28 August, 2006

'A time to reflect.' by Leanne Preece


“Mrs Preece, ya wanna vs me?” challenged Conor, a delightful year seven student, while I observed a game of chess one lunchtime.

“If you can teach me how to play first”, I replied. Conor shrugged her shoulders and walked off to find a more challenging opponent.

And so it came to be that, once again, I found myself reflecting upon why I have never really wanted to learn to play chess before it became so popular at the Junior Campus of Castlemaine Secondary College.

It comes down to three things:
1. I once bought myself a terrific book on how to play the game of chess. I read the introduction,
“Chess is a game of war. You control one army, and your opponent, the enemy, controls the other, the fate of your army depends entirely on your own skill. Most other games rely on chance – a move may be determined by the role of a die, or the turn of a card. But in chess there is no such thing as luck” …………and got no further. I have always enjoyed playing other games; my opponents often accuse me of being lucky.

2. Before you make a move on a chess board you need to try and predict how your opponent will respond. In deciding what to play, you need to apply REASON, MEMORY, and LOGIC. Why would I want to use up my precious leisure time doing this, it sounds like hard work?

3. I get my energy from other people (yes call me an extrovert). The though of having to sit quietly, for what seems like an age is not really my style. I prefer to work in collaboration with others, hear their ideas and have mine discussed. Everyone is so quiet when they are concentrating on their game.

And so you see, Conor chose wisely when she sought another opponent. Is there anyone out there who would be patient enough to teach me how to play and play to WIN?

Leanne Preece
Junior Campus Principal - Castlemaine Secondary College

3 comments:

Anonymous said...

Chess has to be played with pleasure.
-- Lubomir Kavalek, in a 1978 'Chess Life' interview

Harry said...

Yes, Leeanne is right chess isn’t everyone’s game and people with a love of verbal communication might find chess a little unattractive. Leeane raised a key point which I think touches on precisely why chess is such a marvellous pedagogical tool. Leeanne said,

“Before you make a move on a chess board you need to try and predict how your opponent will respond. In deciding what to play, you need to apply REASON, MEMORY, and LOGIC. Why would I want to use up my precious leisure time doing this, it sounds like hard work?”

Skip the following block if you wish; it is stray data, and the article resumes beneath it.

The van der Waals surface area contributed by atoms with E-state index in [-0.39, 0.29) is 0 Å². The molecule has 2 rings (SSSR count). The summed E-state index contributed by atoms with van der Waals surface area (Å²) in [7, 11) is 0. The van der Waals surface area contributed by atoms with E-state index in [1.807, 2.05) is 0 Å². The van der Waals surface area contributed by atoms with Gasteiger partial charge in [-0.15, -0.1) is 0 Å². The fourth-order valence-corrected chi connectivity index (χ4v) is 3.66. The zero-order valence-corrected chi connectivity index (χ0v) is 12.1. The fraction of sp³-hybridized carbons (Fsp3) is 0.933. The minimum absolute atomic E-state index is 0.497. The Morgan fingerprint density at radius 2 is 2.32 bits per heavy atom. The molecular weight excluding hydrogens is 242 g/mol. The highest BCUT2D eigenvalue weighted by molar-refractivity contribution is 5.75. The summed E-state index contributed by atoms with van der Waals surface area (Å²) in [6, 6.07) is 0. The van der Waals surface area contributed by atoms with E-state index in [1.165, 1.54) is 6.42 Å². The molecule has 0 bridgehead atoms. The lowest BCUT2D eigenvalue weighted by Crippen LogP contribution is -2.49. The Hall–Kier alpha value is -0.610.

This is the essence of the matter as Leeanne alludes thinking is hard graft and we know a lot of kids out there find it boring, stressful and unpleasant, and experience frustration when attempting even moderately difficult intellectual tasks.
Here we have, in chess, an intellectually rigorous mind sport that teaches kids thinking is fun. This is clearly happening both in the primary schools and junior campus. Any one who attends the primary schools chess program has been impressed by the kids enthusiasm, engagement levels, concentration and pleasure in an intellectual pursuit. For the first time in their lives many students are learning THINKING IS FUN.
Regards Harry

Harry said...

We increasingly live in the global village and our students in the Mt Alexander school Cluster will need to develop the tolerance, wisdom and skills to negotiate this emerging and challenging landscape if they are to excel in life and business.

Chess is an international language and rouses tremendous interest abroad and increasingly in Australia.
Our whole lives are centred around relating to eachother in spontaneous exchanges.We human beings are a noisy bunch. Chess is one of the few disciplines that students engage in of their own free will that demands of them constant focus and concentration and helps to develop these skills which are so essential to all learning.
The really good news is that they choose to undertake such a rigorous and demanding discipline in their spare time and even go home and study chess.
They actually leave the classroom, and on their own lunch break, come to study and play chess, often choosing it over footy and other recreational activities including films.

By linking our chess program to schools in Asia, Great Britain and America through ICT we can develop tournament play, project work encouraging students to develop relationships with students within a global context via ICT, and cross cultural learning.

We are committed to building a professional chess program with a solid pedagogical foundation.In the chess club you can hear the silence and see the students deeply engrossed in itellectual contemplation.
This is a splendid sight to behold.